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Q&A: Jane Lynch of 'Glee'

Posted 12:55pm on Monday, Apr. 18, 2011

Jane Lynch, who plays Sue Sylvester, the cheerleader coach/sociopath that Glee viewers love to hate, never stops marveling at how outrageous and over-the-top her character is. "Every script I read, I go, 'You've got to be kidding!'" she says. "It always goes too far. It's always ridiculous. Some of the things that I do — look at how mean I get to be and how everybody lets me get away with it. It's all ridiculous and I love it." Lynch says the lion's share of credit goes to the writers. "I'm glad I'm not writing the show," she says. "I would have made it more realistic and I would have given her kind of altruistic motivations." But it also takes a special performer, someone with Lynch's deft touch, to make a character like Sue Sylvester work. "As long as I keep it rooted in some truth," she reasons, "anything can work." Glee airs at 7 p.m. CT Tuesday on Fox.

Most of the time, Sue is determined to destroy the glee club. Yet there are times when she seems like she's trying to help the group through tough love. Which do you think is her primary agenda?

"What motivates all these different ways that Sue goes after them is she just wants an enemy. She's looking for the next fight. Sometimes, yes, it's to destroy them because they threaten her spotlight in the Cheerios that she works so hard to make a world-class cheerleading squad. Other times, the fight is to get these people to stand up for themselves instead of being so weak and wussy. But she's always looking for a formidable enemy. I think she also has a fondness for Will Schuster [the glee club director, played by Matthew Morrison] and for who he is and how he's genuinely just a good person. In certain moments, she hates him for it; other moments, she has great admiration for him."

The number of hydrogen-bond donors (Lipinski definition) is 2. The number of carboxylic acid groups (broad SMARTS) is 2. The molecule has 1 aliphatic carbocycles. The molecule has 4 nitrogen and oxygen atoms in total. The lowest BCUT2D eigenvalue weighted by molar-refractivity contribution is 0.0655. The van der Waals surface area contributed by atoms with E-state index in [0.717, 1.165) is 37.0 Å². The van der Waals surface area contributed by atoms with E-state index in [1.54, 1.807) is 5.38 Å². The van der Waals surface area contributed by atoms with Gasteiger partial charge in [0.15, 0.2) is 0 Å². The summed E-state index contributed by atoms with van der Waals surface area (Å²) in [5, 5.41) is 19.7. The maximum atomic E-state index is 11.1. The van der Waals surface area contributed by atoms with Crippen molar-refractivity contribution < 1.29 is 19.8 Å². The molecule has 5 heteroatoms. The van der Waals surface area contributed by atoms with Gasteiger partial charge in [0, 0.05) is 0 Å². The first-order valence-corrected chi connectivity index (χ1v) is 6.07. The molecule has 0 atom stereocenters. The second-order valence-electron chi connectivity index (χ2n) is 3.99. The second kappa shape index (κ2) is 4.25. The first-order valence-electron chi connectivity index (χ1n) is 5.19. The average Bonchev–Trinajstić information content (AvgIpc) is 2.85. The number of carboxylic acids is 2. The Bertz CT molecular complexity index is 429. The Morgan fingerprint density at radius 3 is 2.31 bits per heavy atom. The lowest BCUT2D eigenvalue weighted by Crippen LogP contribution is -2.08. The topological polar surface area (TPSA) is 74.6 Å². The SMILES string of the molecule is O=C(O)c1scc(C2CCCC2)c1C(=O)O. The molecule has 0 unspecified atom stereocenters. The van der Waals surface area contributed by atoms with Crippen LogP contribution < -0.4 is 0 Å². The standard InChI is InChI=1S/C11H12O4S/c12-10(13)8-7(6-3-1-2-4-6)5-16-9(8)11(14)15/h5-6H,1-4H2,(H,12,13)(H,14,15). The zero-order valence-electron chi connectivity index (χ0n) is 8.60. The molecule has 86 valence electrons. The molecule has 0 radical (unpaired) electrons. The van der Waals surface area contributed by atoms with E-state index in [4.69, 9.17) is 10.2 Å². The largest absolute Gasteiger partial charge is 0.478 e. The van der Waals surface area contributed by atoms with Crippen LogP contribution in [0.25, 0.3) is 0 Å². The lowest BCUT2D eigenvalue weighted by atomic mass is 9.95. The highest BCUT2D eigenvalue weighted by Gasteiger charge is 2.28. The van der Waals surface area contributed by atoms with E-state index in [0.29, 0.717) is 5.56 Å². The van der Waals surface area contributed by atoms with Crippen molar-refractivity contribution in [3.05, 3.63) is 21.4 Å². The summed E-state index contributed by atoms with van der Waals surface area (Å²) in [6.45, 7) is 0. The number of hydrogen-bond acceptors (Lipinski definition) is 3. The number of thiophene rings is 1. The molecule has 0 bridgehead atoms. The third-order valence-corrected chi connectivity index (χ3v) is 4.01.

Now that you're well into your second season as Sue, what are some of the most surprising things you've learned about the character?

"The addition of my sister, having a sister with Down's Syndrome, took me completely by surprise. Carol Burnett coming on as my Nazi hunter mother took me by surprise. I was also very surprised by the fact that, when I said my mother was a famous Nazi hunter, it turned out to be true. There are so many bizarre things that I've said as Sue, like, 'I smoked out Noriega with Special Forces.' Now I'm quite sure we'll do an episode one day where maybe an old war buddy of mine comes back and indeed that was true, too."

Although Sue has an evil side, she occasionally reveals a softer side. Which do you prefer playing?

"I love when I get an equal dose. I like to get the variety. For Sue Sylvester to be firing on all cylinders, I don't like to stick to one thing for too long. The writers make sure of that, which is great."

Of Sue's many zinger one-liners, do you have a favorite?

"I like the one where I say, 'Loving musical theater doesn't make you gay; it just makes you awful.'"

Do you ever worry that Glee might go too far too often with over-the-top episodes?

"What I love about this show is that every episode is kind of a big deal. They do something outrageous or there's a special song or someone has an outrageous moment every week. I look forward to getting the script all the time and these special shows, whether we're doing Britney Spears or Madonna or Super Bowl, where it's special, they're very fun and there's always a lot of anticipation. But actually, if we've had any run-of-the-mill episodes, I can't even think of what they were."

Aside from your own character, who's your favorite character on the show and why?

"I'm loving Coach Beiste [the football coach played by Dot-Marie Jones]. I love how big her heart is and I love how selfless she is and how heroic."

What's the best advice that you can offer to young people about surviving their high school years?

"To not suffer. Don't sweat it. Don't try to control things and just let your life happen. Show up and do your best everywhere you go, but there's no reason to beat up on yourself. That's what I would say."

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